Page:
Heavy rainfall, with 622 mm of daily amount, was occurred in Amami-Oshima Island, Japan on 20 October 2010 due to the development of precipitating cloud systems over a stationary front. Past studies focused on the airmass-transformation process and the development of a mesoscale low-pressure system during the rainfall event, although the mechanisms governing the onset of the heavy rainfall are still unclear. In the present study, we focus on rainbands that moved northeastward from Typhoon Megi (2010) and reached this island at the beginning/end of the heavy rain. Characteristics and structure of the rainbands were analyzed using satellite, Doppler radar, and wind profiler data. Results show that this rainbands formed within a cyclonic circulation in the lower troposphere, with an increase in southerly wind speed in the middle troposphere. The change in vertical wind shear associated with the rainband, in conjunction with island topography, is suggested to have been a key process to the stationary evolution of the precipitating cloud systems over the island. Results also show that these rainbands formed when Typhoon Megi rapidly weakened due to the landfall in Luzon Island, Philippines. This suggests that an outward-propagating wavy disturbance from this typhoon was associated with the northeastward movement of the rainbands.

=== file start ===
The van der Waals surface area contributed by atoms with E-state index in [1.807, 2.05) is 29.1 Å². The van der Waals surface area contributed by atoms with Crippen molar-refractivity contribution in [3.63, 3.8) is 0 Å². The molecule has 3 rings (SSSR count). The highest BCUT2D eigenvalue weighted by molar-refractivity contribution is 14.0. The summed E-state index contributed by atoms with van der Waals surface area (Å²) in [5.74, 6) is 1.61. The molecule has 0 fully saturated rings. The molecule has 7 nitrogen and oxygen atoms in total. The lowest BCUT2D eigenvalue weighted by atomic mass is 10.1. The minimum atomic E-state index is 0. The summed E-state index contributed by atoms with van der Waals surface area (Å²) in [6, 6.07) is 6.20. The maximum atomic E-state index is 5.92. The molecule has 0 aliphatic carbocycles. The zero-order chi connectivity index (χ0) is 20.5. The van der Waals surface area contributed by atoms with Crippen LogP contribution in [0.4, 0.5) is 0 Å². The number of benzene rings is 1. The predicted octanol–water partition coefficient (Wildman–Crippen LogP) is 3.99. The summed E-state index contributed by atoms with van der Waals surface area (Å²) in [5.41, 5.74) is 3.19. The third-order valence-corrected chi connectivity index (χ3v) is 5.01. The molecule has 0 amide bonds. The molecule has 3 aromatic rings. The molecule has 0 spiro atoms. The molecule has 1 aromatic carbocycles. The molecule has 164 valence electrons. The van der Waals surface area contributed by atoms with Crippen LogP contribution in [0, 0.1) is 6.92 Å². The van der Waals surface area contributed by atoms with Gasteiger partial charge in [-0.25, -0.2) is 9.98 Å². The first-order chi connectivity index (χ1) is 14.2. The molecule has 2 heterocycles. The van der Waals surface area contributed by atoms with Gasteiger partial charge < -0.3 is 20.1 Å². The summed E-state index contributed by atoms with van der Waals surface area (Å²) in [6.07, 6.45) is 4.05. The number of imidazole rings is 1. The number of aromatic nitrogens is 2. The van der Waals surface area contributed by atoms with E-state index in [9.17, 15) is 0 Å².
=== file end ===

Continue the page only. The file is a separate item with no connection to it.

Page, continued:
Outward-moving rainbands from Typhoon Megi (2010) and their association with the onset of heavy rainfall in Amami-Oshima Island